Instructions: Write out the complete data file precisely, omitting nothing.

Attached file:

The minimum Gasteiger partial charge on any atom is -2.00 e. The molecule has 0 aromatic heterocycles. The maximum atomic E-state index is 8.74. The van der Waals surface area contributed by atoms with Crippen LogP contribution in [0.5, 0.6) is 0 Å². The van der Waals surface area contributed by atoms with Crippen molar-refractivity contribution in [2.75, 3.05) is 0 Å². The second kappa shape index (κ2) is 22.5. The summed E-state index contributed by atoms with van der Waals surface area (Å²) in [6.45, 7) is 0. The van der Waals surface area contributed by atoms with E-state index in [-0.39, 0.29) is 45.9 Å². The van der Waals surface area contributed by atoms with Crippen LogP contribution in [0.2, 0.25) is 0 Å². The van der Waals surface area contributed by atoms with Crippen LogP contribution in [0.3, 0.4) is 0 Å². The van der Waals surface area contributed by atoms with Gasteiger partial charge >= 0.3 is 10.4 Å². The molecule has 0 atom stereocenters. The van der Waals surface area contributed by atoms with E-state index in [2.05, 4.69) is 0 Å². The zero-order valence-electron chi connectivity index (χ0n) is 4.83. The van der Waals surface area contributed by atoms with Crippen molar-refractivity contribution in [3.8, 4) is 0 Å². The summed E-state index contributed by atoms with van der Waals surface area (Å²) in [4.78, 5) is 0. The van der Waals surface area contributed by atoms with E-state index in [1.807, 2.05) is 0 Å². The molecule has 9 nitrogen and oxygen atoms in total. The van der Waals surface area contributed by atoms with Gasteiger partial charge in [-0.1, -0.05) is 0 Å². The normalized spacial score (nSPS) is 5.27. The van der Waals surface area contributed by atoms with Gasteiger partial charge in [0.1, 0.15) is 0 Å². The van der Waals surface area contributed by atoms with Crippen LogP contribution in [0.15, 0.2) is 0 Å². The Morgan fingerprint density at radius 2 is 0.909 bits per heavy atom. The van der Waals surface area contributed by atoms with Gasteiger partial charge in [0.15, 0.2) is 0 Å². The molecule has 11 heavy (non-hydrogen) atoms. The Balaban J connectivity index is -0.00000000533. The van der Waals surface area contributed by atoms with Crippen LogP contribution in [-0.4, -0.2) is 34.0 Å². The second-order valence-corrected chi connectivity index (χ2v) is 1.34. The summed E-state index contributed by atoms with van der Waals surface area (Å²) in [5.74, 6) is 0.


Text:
The minimum Gasteiger partial charge on any atom is -2.00 e. The molecule has 0 aromatic heterocycles. The maximum atomic E-state index is 8.74. The van der Waals surface area contributed by atoms with Crippen LogP contribution in [0.5, 0.6) is 0 Å². The van der Waals surface area contributed by atoms with Crippen molar-refractivity contribution in [2.75, 3.05) is 0 Å². The second kappa shape index (κ2) is 22.5. The summed E-state index contributed by atoms with van der Waals surface area (Å²) in [6.45, 7) is 0. The van der Waals surface area contributed by atoms with E-state index in [-0.39, 0.29) is 45.9 Å². The van der Waals surface area contributed by atoms with Crippen LogP contribution in [0.2, 0.25) is 0 Å². The van der Waals surface area contributed by atoms with Crippen LogP contribution in [0.3, 0.4) is 0 Å². The van der Waals surface area contributed by atoms with Gasteiger partial charge >= 0.3 is 10.4 Å². The molecule has 0 atom stereocenters. The van der Waals surface area contributed by atoms with E-state index in [2.05, 4.69) is 0 Å². The zero-order valence-electron chi connectivity index (χ0n) is 4.83. The van der Waals surface area contributed by atoms with Crippen molar-refractivity contribution in [3.8, 4) is 0 Å². The summed E-state index contributed by atoms with van der Waals surface area (Å²) in [4.78, 5) is 0. The van der Waals surface area contributed by atoms with E-state index in [1.807, 2.05) is 0 Å². The molecule has 9 nitrogen and oxygen atoms in total. The van der Waals surface area contributed by atoms with Gasteiger partial charge in [-0.1, -0.05) is 0 Å². The normalized spacial score (nSPS) is 5.27. The van der Waals surface area contributed by atoms with Gasteiger partial charge in [0.1, 0.15) is 0 Å². The van der Waals surface area contributed by atoms with Crippen LogP contribution in [0.15, 0.2) is 0 Å². The Morgan fingerprint density at radius 2 is 0.909 bits per heavy atom. The van der Waals surface area contributed by atoms with Gasteiger partial charge in [0.15, 0.2) is 0 Å². The molecule has 11 heavy (non-hydrogen) atoms. The Balaban J connectivity index is -0.00000000533. The van der Waals surface area contributed by atoms with Crippen LogP contribution in [-0.4, -0.2) is 34.0 Å². The second-order valence-corrected chi connectivity index (χ2v) is 1.34. The summed E-state index contributed by atoms with van der Waals surface area (Å²) in [5.74, 6) is 0.